Binding constant of the fluorescently labeled peptide for EV71 SLII RNA, was measured using previously reported procedure21. In brief, a Tat-derived peptide [N-(5-FAM)-AAARKKRRQRRRAAAK(TAMRA)-C] was purchased from Lifetein and dissolved at a concentration of 120 nm in the assay buffer containing 50 mm Tris, 50 mm KCl, 0.01% Triton-X-100, pH = 7.4. RNA stock solutions were serially diluted in assay buffer from 0 to 2 µm concentrations. The Tat peptide solution (8 µL) and RNA solution (8 µL) were combined in a Corning low volume round-bottom black 384-well plates, shaken on an orbital shaker for 5 min, centrifuged at 3220 × g for 1 min, and allowed to incubate for 30 min (Final Tat concentration = 60 nm, final RNA concentrations = 0–1000 nm). The 384-well plates were then read on a Clariostar monochromator (BMG Labtech) microplate reader using the excitation and emission wavelengths of 485 nm (FAM) and 590 nm (TAMRA), respectively. The fluorescence intensities at each RNA concentration were normalized to the Tat-only control wells. Dissociation constants (Kd) were calculated by fitting the observed relative fluorescence intensity values at each concentration to Eq. 1 using the GraphPad Prism curve fitting software. Assays were conducted in triplicates and each replicate contained three technical replicates.

$${\mathit{Y}} = {\mathit{Bmax}} * {\mathit{X}}/(K{\mathit{d}} + {\mathrm{X}}) + {\mathit{NS}} * {\mathit{X}} + {\mathrm{Background}}$$
(1)

Where, Y = total binding; X = Conc. of added ligand; Bmax = maximum binding; Kd = equilibrium dissociation constant; NS: slope of nonlinear regression; Background: measured binding without the ligand.

### SM screening using the Tat peptide-displacement assay

Screening of the SM library against the EV71 SLII wt RNA was performed using the Tat peptide-displacement assay previously reported21. In brief, Tat peptide was diluted at a concentration of 180 nm in the assay buffer. RNA solution was prepared by diluting the stock solution in the assay buffer at 270 nm concentration. These concentrations were chosen to provide the best fluorescence intensity possible in the bound state. SMs were diluted to concentrations of 30 µm and 150 µm. Tat peptide (6 µL), RNA (6 µL), and SM solution (6 µL) were combined in a 384-well plate. Final concentrations in each assay well were as follows-Tat peptide: 60 nm; RNA conc: 90 nm; SM: 0 µm, 10 µm, and 50 µm. The well-plate was shaken on an orbital shaker for 5 min, centrifuged at 4000 rpm for 1 min, and allowed to incubate in dark for 30 min and read using the excitation and emission wavelengths of 485 nm (FAM) and 590 nm (TAMRA), respectively. Percentage displacement of Tat peptide from RNA was calculated using Eq. 2. Each screening experiment was performed in triplicates and each replicate contains a technical triplicate.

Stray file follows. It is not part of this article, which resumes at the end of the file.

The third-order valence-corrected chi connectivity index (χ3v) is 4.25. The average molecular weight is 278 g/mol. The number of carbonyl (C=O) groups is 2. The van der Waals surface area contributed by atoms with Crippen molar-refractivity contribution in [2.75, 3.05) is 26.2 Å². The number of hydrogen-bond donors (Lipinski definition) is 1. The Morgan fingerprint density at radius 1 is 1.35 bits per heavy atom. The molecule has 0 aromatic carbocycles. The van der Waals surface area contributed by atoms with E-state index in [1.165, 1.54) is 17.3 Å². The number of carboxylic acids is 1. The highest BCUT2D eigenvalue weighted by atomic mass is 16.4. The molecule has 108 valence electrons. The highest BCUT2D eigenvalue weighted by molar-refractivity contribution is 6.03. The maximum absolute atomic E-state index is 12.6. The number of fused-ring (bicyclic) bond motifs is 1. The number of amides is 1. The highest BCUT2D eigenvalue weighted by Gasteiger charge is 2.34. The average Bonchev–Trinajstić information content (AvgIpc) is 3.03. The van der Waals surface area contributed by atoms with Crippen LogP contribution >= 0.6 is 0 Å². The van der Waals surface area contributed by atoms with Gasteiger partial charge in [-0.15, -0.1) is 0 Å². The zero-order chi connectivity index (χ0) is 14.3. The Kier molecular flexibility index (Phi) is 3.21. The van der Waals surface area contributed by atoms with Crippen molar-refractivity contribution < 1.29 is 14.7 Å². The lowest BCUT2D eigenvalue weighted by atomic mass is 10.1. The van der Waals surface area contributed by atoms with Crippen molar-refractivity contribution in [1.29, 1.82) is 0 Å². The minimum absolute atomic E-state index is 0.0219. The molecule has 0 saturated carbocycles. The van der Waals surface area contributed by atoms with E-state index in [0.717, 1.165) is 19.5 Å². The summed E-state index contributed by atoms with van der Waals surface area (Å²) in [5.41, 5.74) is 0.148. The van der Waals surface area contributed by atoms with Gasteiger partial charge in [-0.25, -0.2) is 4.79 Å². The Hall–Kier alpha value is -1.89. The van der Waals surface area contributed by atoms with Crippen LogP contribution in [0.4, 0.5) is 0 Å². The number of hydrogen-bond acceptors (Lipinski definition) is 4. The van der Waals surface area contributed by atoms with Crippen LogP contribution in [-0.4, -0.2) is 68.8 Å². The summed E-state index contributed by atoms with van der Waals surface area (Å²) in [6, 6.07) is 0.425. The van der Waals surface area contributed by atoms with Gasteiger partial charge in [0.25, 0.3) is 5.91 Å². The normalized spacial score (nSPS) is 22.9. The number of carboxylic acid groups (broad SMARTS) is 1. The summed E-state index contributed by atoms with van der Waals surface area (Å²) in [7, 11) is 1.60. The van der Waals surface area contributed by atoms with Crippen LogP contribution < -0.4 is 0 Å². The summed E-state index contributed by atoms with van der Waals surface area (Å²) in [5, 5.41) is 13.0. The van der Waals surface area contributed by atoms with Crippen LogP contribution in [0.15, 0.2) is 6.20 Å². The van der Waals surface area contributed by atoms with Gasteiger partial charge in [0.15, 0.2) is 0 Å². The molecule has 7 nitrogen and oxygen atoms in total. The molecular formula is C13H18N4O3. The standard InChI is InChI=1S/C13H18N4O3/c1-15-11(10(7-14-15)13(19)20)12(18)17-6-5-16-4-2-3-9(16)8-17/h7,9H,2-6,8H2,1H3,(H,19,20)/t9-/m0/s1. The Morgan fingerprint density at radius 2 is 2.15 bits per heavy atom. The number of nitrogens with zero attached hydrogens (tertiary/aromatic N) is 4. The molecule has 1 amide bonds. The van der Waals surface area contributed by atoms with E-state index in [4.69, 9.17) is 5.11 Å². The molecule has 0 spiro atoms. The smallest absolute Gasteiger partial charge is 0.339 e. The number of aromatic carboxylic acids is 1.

$${\mathrm{\% FID}} = 100 - \left( {100 \times \frac{{\mathit{F}}}{{{\mathit{F}}0}}} \right)$$
(2)
$$F = F_{{\mathrm{(ligand + RNA + Tat)}}}- F_{{\mathrm{(RNA + ligand)}}}$$
$${{F}}_{{0}} = F_{{\mathrm{(RNA + Tat)}}}\qquad \,\,\,$$

Molecules that show >20% FID at tested concentrations of 10 µm or 50 µm, were labeled as hits of the screening assay at that concentration.

### Full binding titrations of amiloride derivatives with EV71 SLII

Titrations of amiloride derivatives for binding to both the wild-type and mutant RNAs was performed as previously described3,21. In brief, SMs were diluted in the assay buffer to achieve final assay concentrations between 0 and 334 µm. Tat peptide (6 µL), RNA (6 µL), and SM solution (6 µL) were combined in a 384-well plate, shaken on an orbital shaker for 5 min, centrifuged at 4000 rpm for 1 min, and allowed to incubate for 30 min before being read using the excitation and emission wavelengths of 485 nm (FAM) and 590 nm (TAMRA), respectively. Observed fluorescence at each SM concentration was normalized to the fluorescence of Tat peptide: RNA complex. Competitive displacement of 50% of peptide from RNA was calculated by fitting the normalized data to the Eqs. 3 and 4 below using the GraphPad Prism curve fitting software. Assays were conducted in triplicate and each replicate contained three technical replicates. Errors presented are the standard errors of mean from three replicates.

$$y = A1 + \frac{(A2 - A1)}{(1 + 10^{(Logx^{0} - x)p})}$$
(3)
$$CD_{50} = 10^{Logx^{0}} \qquad \qquad \qquad \qquad$$
(4)

### Protein purification